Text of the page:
Roadshow v iiNet: landmark copyright infringement authorisation case set for High Court
The Australian High Court has granted special leave to Roadshow Films and other members of the Australian Federation against Copyright Theft (AFACT) to appeal the decision of the Full Federal Court handed down in February this year, in the long-running copyright dispute with Australian internet service provider iiNet.
In February 2011 the Full Federal Court held, by a 2-1 majority, that iiNet had not authorised its users to engage in copyright infringement by downloading and distributing pirated films. AFACT had argued that iiNet’s failure to act on AFACT’s take-down notices by suspending or terminating the infringing users’ accounts, constituted authorisation of copyright infringement. While the members of the Full Federal Court were critical of iiNet’s conduct, the majority held that iiNet had not been in possession of sufficient information such that it was required to act on the take-down notices.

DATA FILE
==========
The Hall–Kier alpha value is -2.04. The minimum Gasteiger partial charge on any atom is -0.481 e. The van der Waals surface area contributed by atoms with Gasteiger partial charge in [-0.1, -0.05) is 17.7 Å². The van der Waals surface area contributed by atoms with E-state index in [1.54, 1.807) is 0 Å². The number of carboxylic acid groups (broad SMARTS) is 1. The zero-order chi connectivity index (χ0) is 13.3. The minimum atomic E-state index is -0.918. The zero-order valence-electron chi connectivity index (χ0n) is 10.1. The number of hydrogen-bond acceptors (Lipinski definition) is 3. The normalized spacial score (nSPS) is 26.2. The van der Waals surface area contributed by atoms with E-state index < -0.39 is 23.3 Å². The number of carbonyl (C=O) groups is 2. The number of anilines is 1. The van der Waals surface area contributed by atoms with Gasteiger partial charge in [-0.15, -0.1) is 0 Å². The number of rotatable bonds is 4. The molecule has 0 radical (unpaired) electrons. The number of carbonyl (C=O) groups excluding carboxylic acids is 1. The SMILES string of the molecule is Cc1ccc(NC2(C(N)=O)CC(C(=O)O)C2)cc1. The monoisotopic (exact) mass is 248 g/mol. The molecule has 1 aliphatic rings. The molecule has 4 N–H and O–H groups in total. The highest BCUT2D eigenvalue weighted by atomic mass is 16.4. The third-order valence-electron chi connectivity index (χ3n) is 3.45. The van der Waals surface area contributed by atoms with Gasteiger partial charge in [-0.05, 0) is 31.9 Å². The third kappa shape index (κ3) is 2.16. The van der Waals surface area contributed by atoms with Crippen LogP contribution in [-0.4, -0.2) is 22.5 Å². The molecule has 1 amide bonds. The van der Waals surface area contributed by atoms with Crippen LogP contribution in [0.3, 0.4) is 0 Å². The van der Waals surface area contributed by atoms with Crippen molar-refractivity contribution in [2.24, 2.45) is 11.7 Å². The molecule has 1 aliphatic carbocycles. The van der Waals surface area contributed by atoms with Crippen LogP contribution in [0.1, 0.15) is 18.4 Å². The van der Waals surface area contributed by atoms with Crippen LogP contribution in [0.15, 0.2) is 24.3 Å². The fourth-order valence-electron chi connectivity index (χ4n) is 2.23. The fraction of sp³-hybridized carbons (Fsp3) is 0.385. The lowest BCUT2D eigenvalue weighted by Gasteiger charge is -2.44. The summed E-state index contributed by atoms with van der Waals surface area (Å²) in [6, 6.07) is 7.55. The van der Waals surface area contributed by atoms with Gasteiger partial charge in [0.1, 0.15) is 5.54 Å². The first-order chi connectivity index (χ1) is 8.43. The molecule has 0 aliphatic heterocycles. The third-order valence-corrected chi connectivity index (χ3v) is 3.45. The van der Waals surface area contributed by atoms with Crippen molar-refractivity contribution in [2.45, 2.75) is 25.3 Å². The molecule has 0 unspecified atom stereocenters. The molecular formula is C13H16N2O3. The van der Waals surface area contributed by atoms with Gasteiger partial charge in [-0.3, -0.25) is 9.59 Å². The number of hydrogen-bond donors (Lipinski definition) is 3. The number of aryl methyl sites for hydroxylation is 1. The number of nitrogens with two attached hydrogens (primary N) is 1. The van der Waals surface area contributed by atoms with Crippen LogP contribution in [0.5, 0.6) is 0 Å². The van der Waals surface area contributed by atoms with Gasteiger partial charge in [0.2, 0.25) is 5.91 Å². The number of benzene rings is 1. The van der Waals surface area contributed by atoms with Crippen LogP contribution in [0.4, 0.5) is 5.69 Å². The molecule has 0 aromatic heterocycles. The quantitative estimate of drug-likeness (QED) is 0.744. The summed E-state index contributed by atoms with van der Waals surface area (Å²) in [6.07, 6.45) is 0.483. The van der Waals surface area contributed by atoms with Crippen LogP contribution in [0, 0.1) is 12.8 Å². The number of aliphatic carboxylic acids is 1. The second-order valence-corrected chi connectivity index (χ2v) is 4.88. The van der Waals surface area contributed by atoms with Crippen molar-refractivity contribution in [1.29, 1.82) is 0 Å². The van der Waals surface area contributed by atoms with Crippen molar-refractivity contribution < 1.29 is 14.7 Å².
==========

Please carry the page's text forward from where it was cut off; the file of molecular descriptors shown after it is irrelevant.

On 12 August 2011, Chief Justice French and Justice Crennan of the Australian High Court granted special leave to AFACT to appeal the Full Federal Court’s decision. The appeal is expected to be heard later this year. The appeal will be the first case since 1975 in which the High Court has examined the issue of authorisation of copyright infringement. The ongoing dispute between AFACT and iiNet has also garnered international attention as it is one of the first of its kind in the world to consider whether internet service providers should be liable for the infringing conduct of its customers.